An estimated 35 percent of enrollment in Camden County schools is from military families, creating unique challenges for educators and students.
Students sometimes struggle with the relocations that come with being in a military family, or the disappointment of missing an important holiday or family event when a family member is at sea, or the separation anxiety when a close family member has to leave because duty calls.
The Georgia Department of Education began recognizing schools that have implemented programs to help military students deal with the many issues other children don’t have to deal with in public schools.
This year, St. Marys Elementary is among seven schools designated a Military Flagship School Award winner.
School principal Robert Narvell credited his staff for helping earn the honor.
“The faculty and staff at St. Marys Elementary School hold our military ties close to our hearts,” he said. “Understanding what our military families endure each day, from deployments to the ever-possible relocation, military life is not for the feint of heart.”
Narvell said the partnership between the school and Naval Submarine Base Kings Bay helps to meet the needs of students who are connected with military life.
Clainetto Jefferson, the school liaison office at Kings Bay, works with educators in Camden, Glynn, Charlton, Ware and Brantley counties in Georgia, as well as the schools in Nassau County, Fla., to help them recognize the needs of military children and the nature of work performed by their parents.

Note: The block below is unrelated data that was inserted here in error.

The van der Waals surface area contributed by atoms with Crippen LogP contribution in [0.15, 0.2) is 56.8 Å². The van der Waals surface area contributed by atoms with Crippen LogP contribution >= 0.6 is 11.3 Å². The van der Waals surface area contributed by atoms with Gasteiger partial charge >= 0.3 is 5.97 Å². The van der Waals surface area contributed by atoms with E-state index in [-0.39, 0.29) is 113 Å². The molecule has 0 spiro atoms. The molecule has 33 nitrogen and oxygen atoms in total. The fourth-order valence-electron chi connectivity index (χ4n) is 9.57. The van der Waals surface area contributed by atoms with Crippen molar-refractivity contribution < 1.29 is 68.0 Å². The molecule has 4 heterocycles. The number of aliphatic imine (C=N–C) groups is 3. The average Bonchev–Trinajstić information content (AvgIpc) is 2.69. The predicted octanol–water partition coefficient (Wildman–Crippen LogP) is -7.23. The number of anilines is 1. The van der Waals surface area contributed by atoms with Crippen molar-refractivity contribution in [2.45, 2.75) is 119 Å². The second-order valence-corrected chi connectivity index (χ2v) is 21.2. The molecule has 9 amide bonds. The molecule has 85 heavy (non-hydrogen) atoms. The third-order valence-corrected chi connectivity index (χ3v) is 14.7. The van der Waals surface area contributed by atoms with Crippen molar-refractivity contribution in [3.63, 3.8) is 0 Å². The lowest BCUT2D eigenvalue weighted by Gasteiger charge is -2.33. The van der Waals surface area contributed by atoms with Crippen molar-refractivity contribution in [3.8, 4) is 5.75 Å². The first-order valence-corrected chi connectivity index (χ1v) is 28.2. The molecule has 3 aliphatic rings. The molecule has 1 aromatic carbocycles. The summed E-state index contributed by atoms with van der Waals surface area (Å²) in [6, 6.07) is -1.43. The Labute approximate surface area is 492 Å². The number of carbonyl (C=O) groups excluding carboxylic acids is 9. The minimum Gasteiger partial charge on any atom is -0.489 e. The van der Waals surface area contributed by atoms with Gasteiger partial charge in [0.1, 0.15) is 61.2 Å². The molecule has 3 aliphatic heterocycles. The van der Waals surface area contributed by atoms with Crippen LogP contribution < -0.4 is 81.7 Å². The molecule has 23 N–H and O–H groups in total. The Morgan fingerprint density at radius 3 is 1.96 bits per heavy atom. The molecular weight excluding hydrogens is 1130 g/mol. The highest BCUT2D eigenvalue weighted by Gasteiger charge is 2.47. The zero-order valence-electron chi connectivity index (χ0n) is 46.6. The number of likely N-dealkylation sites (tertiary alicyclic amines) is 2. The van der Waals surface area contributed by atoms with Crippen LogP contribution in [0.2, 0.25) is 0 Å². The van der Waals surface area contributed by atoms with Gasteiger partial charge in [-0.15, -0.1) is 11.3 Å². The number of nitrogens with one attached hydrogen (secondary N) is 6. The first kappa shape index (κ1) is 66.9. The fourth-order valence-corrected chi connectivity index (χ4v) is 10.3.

She said the award, in its second year, is a big deal. Last year, Crooked River Elementary in St. Marys won the award.
“We’re celebrating the comprehensive way they support children,” Jefferson said. “We want teachers to feel they have the love.”
In Camden County, every school has military and family counselors to help youth deal with most issues. The typical problems exhibited by military children when they are struggling are lower grades and attendance and attitude issues.
One way new students are helped to transition into Camden County schools is through a connections club at every school that assigns someone from the same age and grade to act as a buddy for the first few weeks. The buddy shows the new student around the campus, introduces him or her to teachers and friends, and even eats lunch with the new classmate for the first several weeks.
The role of the spouse is especially important because of the frequency sailors deploy from Kings Bay. Sailors serving on the boats at Kings Bay are typically at sea for about two and a half months, return home for three months, then go back to sea in a cycle that repeats as long as they are assigned to one of the submarines.
“The spouse sets the tempo how the family handles deployment,” Jefferson said. “We want them to be successful.”